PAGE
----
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Chances are, you haven’t heard of Annie Graham Rockfellow. Somehow, Arizona’s first female architect got pushed aside in local history for several decades. So, who is she?
Annie Rockfellow was the first woman to study architecture at Massachusetts Institute of Technology, one year after they allowed women to enroll. After working back east for several years, she established roots in Tucson in 1916, getting hired as lead designer in Henry Jaastad’s architecture firm. She brought her love of Spanish Colonial Revival architecture to Tucson which left a mark on the building history here. Other architects who are more well-known for Spanish Colonial Revival style in Tucson include Roy Place (who moved to Tucson in 1917), and Josias Joesler (who came to Tucson in 1927).
(Many consider Mary Elizabeth Jane Colter the first female Arizona architect. Colter worked for the Fred Harvey Company from 1905 to 1948, working on several projects in the Grand Canyon and in towns along the Santa Fe Railway. However, Colter resided in Kansas City, so technically was not a registered architect in Arizona.)
Annie Rockfellow: Forgotten then Found
Annie Rockfellow was a well-known Tucsonan during her time here. She was featured in newspaper columns, she was mentioned in the society pages, and she even broadcasted 3 radio shows on local station KVOA in the 1930s. But somehow her legacy and story were all but lost between her death in 1954 until 1994 when she was ‘found’ by Kimberly Kunasek, a University of Arizona student, who wrote an extensive thesis about Rockfellow. In the decades since, there’s been a few more articles written about Annie Rockfellow and more research attributing other work to her. Her story is a fascinating one.
A few of the Tucson buildings attributed to Annie Rockfellow:
About Annie Rockfellow
Annie Rockfellow was born to Julia and Samuel Rockfellow in 1866 in the small town of Mount Morris, New York. Mount Morris is located along the Genesee River between Rochester and Buffalo. She had one sibling, John, who was 9 years older. Despite the large age difference, John and Annie seemed to have a close relationship throughout their lives.
Her father owned a mercantile shop in Mount Morris. When Annie was 5, they moved to Rochester, where Samuel opened a plant nursery business, taking doctors’ advice to get outside more. The family also traveled up and down the east coast for Julia’s health, over the years. This gave Annie exposure to different architecture styles of different towns along the way.
When Annie was 10 years old, her father took her to the Centennial Exposition in Philadelphia in 1876, America’s first official World’s Fair, where she remembered being fascinated by the giant Corliss engine.
Rockfellow was raised in an area of New York that was home to pioneering feminists like Susan B. Anthony and Louise Bethune (considered to be the first female American professional architect, starting her career in 1881). Her family seemed to give her a lot of freedom, which was not as common to young girls at the time.
She attended boarding school for a few years, and it was here that she came across a catalog for MIT. Around the same time, an architect named William Walker was visiting her family home and looked at her house sketches. After seeing these, he encouraged her to study architecture at MIT, promising that he’d hire her once she graduated.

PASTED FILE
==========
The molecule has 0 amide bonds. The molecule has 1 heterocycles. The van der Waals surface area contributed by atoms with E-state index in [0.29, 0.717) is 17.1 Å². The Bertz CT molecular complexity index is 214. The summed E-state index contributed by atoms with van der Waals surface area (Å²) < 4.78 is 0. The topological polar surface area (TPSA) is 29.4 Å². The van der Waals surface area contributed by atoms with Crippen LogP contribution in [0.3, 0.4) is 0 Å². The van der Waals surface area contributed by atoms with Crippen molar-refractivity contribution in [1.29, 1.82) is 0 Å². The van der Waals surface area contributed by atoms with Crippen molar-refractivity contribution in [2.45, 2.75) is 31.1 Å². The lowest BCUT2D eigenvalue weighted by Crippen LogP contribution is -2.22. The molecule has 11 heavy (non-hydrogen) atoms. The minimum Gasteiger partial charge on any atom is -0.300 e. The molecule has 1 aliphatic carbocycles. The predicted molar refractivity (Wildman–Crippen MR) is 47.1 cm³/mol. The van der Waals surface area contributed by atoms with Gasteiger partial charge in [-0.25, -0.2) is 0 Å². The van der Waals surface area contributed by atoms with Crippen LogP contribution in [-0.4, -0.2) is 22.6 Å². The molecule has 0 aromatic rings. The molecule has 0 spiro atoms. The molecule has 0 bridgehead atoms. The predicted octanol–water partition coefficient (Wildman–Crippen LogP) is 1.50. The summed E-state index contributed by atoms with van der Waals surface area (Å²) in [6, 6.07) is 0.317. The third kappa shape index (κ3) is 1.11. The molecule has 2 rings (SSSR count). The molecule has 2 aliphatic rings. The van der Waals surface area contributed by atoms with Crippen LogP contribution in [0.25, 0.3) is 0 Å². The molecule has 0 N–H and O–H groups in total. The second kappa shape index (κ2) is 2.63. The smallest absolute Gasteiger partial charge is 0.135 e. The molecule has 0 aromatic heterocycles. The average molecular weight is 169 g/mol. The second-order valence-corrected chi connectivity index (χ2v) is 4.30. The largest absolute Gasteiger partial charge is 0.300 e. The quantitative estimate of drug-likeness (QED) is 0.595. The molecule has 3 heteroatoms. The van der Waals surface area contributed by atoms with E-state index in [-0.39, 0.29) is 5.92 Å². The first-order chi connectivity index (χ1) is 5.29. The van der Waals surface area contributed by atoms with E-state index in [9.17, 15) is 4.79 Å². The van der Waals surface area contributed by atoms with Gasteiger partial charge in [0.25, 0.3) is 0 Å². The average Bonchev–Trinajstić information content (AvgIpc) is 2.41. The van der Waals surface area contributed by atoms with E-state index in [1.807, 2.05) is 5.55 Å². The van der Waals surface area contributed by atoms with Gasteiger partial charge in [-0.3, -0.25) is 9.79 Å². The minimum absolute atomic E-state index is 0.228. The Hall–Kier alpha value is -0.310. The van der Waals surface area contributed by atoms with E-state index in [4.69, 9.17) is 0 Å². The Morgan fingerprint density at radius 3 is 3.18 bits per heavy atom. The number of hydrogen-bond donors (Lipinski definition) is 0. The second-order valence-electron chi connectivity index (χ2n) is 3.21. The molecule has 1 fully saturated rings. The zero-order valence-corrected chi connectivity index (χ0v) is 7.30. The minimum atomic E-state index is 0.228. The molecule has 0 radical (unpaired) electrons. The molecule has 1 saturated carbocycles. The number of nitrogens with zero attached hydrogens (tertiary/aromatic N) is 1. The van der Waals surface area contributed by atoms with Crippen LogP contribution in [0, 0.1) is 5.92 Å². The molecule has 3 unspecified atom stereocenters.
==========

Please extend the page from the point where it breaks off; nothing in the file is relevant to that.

Architecture Training at MIT
MIT had just opened their architecture program to women the year before she enrolled in 1885. Rockfellow, referred to as ‘Rocksy’ by her classmates, became the first woman to study architecture at the school. She graduated in 1887, only the second woman to graduate from the school. Upon graduation, Walker hired her as promised, she worked for him for 6 years.
The Southwest Calls
Meanwhile, her brother John moved to Arizona in the late 1870s, eventually starting a cattle ranch called N.Y. Ranch in Cochise County. The siblings kept in contact by letters, where John introduced her to the desert southwest. He convinced her to move to Tucson in 1895, helping her get a teaching position at the University of Arizona, where he was a mathematics professor. She taught English, history, geography, and also tutored students with drawing and architecture.
After 2 years teaching, she knew that it wasn’t what she wanted to do long term. Rockfellow resigned from the position and spent a few months traveling Europe and Great Britain by bicycle, taking special interest in experiencing the architecture. She then returned to the east, working for other architects in Detroit and Buffalo, then starting her own business in Rochester.
In 1909, Annie moved to Tombstone to care for her elderly father who had retired there to be close to his son John. Annie remained in Tombstone for 2 years, until her father’s death in 1911. During that time, she fell in love with the climate of the Sonoran Desert. As she described, “The cactus gets under the skin”.
Meeting Henry O. Jaastad
During a visit to Tucson, Rockfellow met Henry Jaastad, a local architect. Rockfellow had designed a home for her brother, who had hired Jaastad to supervise the construction. In 1915 Jaastad asked her to collaborate on a competition for the commission of a YMCA building in the mining town of Miami, Arizona. They won the competition and Jaastad offered her a job. She declined the offer, instead finishing up some other out of state projects and then traveling to San Diego to attend the 1915 Panama-California Exposition.
The Panama-California Exposition featured more than 20 buildings of Spanish Colonial Revival, Mission Revival, and Pueblo Revival styles. Rockfellow was took inspiration from the architecture at the Expo and she said it had a profound effect on her philosophy of design. She viewed these styles as perfect for Arizona’s climate and terrain.